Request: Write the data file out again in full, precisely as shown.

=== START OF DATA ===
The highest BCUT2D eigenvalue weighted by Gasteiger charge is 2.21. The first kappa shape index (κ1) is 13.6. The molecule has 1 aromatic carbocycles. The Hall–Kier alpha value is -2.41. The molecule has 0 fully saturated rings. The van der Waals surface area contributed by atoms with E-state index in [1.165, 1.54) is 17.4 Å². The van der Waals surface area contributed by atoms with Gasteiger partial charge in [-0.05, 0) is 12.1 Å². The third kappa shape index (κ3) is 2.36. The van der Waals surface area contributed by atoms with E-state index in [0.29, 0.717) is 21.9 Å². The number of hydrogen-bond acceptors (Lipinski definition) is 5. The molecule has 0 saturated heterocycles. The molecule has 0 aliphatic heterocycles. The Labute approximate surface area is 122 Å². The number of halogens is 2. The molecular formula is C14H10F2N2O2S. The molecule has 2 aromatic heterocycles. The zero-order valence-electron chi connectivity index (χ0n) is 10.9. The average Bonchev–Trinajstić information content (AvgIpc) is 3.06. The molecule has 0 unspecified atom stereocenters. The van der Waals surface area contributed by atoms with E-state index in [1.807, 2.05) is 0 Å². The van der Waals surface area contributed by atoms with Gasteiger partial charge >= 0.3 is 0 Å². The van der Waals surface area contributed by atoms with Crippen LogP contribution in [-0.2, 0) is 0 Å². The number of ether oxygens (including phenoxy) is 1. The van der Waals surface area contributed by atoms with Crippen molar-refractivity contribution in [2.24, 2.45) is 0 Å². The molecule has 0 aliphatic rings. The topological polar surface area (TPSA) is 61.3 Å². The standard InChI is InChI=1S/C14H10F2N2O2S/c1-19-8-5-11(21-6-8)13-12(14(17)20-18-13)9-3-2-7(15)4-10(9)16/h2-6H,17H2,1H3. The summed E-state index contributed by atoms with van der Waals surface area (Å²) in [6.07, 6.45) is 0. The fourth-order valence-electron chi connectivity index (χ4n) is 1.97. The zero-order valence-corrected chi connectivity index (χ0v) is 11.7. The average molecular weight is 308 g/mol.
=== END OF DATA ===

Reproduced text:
The highest BCUT2D eigenvalue weighted by Gasteiger charge is 2.21. The first kappa shape index (κ1) is 13.6. The molecule has 1 aromatic carbocycles. The Hall–Kier alpha value is -2.41. The molecule has 0 fully saturated rings. The van der Waals surface area contributed by atoms with E-state index in [1.165, 1.54) is 17.4 Å². The van der Waals surface area contributed by atoms with Gasteiger partial charge in [-0.05, 0) is 12.1 Å². The third kappa shape index (κ3) is 2.36. The van der Waals surface area contributed by atoms with E-state index in [0.29, 0.717) is 21.9 Å². The number of hydrogen-bond acceptors (Lipinski definition) is 5. The molecule has 0 saturated heterocycles. The molecule has 0 aliphatic heterocycles. The Labute approximate surface area is 122 Å². The number of halogens is 2. The molecular formula is C14H10F2N2O2S. The molecule has 2 aromatic heterocycles. The zero-order valence-electron chi connectivity index (χ0n) is 10.9. The average Bonchev–Trinajstić information content (AvgIpc) is 3.06. The molecule has 0 unspecified atom stereocenters. The van der Waals surface area contributed by atoms with E-state index in [1.807, 2.05) is 0 Å². The van der Waals surface area contributed by atoms with Gasteiger partial charge >= 0.3 is 0 Å². The van der Waals surface area contributed by atoms with Crippen LogP contribution in [-0.2, 0) is 0 Å². The number of ether oxygens (including phenoxy) is 1. The van der Waals surface area contributed by atoms with Crippen molar-refractivity contribution in [2.24, 2.45) is 0 Å². The molecule has 0 aliphatic rings. The topological polar surface area (TPSA) is 61.3 Å². The standard InChI is InChI=1S/C14H10F2N2O2S/c1-19-8-5-11(21-6-8)13-12(14(17)20-18-13)9-3-2-7(15)4-10(9)16/h2-6H,17H2,1H3. The summed E-state index contributed by atoms with van der Waals surface area (Å²) in [6.07, 6.45) is 0. The fourth-order valence-electron chi connectivity index (χ4n) is 1.97. The zero-order valence-corrected chi connectivity index (χ0v) is 11.7. The average molecular weight is 308 g/mol.